The Ultimate Guide to MSR Fuel

You’re psyched. You just bought an MSR® camp stove—the undisputed gold standard for everything from expeditions and extended road trips to casual backpacks and a weekend of family camping. In that process, you likely considered what type of fuel you wanted your new stove to use: liquid fuel or canister fuel. Now that you’ve made that primary choice, you may find yourself wondering a host of questions, from finding compatible fuel away from home to basic use tips to make the most of your stove or stove system. So, here’s a soup-to-nuts compendium of the most common questions we receive about MSR fuel to keep you going no matter where you want to be.

MSR IsoPro fuel canister.
Photo by Scott Rickenberger

What is MSR IsoPro™ Fuel?

MSR IsoPro fuel is the magic sauce inside our fuel canisters. IsoPro is a special formulation of two fuels (propane and isobutane) that creates the most efficient balance of lightweight portability and cold weather performance.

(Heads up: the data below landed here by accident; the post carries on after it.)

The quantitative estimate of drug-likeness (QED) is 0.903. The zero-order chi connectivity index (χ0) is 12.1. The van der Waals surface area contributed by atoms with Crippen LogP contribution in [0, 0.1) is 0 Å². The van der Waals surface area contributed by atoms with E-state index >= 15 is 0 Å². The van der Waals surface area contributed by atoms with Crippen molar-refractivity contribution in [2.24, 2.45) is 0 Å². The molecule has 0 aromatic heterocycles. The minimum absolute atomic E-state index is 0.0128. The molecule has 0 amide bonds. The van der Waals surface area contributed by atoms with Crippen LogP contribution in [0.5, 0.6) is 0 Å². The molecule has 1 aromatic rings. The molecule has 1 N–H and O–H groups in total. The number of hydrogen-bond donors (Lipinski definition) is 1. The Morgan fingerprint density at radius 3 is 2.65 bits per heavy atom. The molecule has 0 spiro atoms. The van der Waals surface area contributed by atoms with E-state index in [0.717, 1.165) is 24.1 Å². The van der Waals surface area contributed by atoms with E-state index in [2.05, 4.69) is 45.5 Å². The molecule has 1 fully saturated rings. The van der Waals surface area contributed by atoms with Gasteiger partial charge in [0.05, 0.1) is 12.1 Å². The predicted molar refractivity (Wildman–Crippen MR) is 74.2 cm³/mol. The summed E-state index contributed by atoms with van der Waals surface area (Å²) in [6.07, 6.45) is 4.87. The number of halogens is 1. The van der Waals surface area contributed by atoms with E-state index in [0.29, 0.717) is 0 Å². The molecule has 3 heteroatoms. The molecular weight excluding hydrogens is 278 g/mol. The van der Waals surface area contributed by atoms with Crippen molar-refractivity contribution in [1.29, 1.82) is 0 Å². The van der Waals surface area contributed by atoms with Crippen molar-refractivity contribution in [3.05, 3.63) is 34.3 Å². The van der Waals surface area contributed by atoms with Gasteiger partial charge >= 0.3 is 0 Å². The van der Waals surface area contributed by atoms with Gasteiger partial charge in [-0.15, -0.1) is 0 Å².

That perfect mix is all about pressure because your canister stove requires the fuel to vaporize—something that happens during “phase change” from a liquid to a gas—the same thing that happens when you boil water and it turns into steam.

Fortunately, the sea level boiling point of the most common canister fuels is well below the too-hot-to-handle 212°F/100°C of water. In fact, you want the lowest boiling point possible for your fuel so that you get plenty of high-pressure vapor—even in cold conditions. The best camp fuel for that is propane, with a boiling point of -44°F/-42°C.  Even on below-freezing mornings, propane wants to boil up a storm, but that means it requires some burly (read: heavy) canisters to safely contain all that high-pressure gas. With IsoPro, we intentionally mellow that volatility out by adding just the right percentage (80%, to be exact) of isobutane that has a sea-level boiling point of 11°F/-12°C. This takes the action inside the canister while you’re using your stove down to a nice simmer, allowing it to be safely contained in a much lighter weight canister while still allowing the mix to deliver excellent performance in the widest range of conditions possible. You can take a deeper dive into the science of all that here.

How long does MSR fuel last?